The distinct solid yellow look on the exterior of the Makye Ame (a name based on a poem by the sixth Dalai Lama) restaurant makes it quickly apparent when approaching as it is surrounded by white-washed buildings in the old town Lhasa. Opening in 1997, it has gained a big name in less than two decades. Not only is it considered the best Tibetan restaurant in Tibet, it is also considered the best of its kind worldwide. So why does it have such long lines, and why do so many book in advance?
The current owner of the restaurant is Tsering Wangchen. He had been to Lhasa at the time to worship and in the process came across the building. Wangchen is highly fluent in Chinese and is approaching and fun to talk with and he is influential. He grew up in the nomadic Hongyuan County in Sichuan Province and was in a totally different field initially serving as a television presenter. For him too, it was actually the color of the building that attracted his attention as the color yellow is usually used for rooms or facilities in which monks and serious students of Buddhism work or reside.
When he entered he found that the restaurant was being managed and run by three American women from the U.S. He quickly became friends with them and during this visit he spent a lot of time there at the restaurant. One of the women could speak fluent Tibetan and explained that the building had a history more than a few centuries, significant figures throughout history frequented there as its functioned changed from one thing to another. He ended up buying it from them and went on to run it. The legendary history behind the building is surely a building block to its success but there is one other aspect, the food!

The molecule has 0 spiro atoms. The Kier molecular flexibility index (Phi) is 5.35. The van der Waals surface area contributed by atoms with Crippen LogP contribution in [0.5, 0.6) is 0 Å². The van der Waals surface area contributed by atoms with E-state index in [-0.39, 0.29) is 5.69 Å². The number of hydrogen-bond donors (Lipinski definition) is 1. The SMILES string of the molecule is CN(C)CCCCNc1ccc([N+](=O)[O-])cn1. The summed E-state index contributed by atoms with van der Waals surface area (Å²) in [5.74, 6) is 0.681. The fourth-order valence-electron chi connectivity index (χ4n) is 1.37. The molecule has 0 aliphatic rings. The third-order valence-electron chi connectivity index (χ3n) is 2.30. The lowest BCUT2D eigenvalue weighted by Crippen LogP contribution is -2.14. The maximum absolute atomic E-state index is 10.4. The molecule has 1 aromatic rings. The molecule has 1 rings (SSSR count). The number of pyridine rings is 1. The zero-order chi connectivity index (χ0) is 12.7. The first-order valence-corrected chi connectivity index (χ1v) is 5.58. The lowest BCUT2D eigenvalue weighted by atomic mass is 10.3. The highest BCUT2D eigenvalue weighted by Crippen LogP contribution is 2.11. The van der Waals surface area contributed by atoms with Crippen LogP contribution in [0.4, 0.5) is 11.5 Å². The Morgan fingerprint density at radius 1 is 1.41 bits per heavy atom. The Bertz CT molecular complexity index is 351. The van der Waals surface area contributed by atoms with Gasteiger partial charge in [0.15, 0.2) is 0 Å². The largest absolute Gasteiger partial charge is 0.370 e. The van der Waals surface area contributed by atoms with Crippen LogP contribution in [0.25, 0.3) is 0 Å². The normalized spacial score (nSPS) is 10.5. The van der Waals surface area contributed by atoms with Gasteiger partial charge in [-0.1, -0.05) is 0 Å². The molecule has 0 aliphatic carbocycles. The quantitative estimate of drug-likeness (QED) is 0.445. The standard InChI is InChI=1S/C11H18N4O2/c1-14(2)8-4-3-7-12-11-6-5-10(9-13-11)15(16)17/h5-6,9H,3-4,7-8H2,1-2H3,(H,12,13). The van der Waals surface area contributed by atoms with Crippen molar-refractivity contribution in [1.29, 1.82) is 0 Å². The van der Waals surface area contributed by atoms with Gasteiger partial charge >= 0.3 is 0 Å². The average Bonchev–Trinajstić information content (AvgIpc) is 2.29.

As for the food, the menu offers various regional Tibetan dishes mixed in with modern influences in different degrees, and a few menu highlights are: Spinach Paneer, Grassland Mushrooms, Boiled yak and Mutton soup with Radishes. Both international visitors and local visitors feel convinced by the homemade flavor and the rich ingredients used. You won’t regret a visit there, even just to see what it looks like.
The owner wants to elevate Tibetan culture above the plateaus on which it already reigns. All the branch restaurants serve food that has been sent from Tibet. The decor in the restaurant is extensive, and adds to the legendary multi-generational facilities from which the restaurant empire was originally built.
If you are not able to make it to Lhasa, Makye Ame has branch restaurants in Beijing, Chengdu, and Yunnan. Keep your eyes peeled too, as it may have a branch in the U.S. and Nepal in the not so distant future too.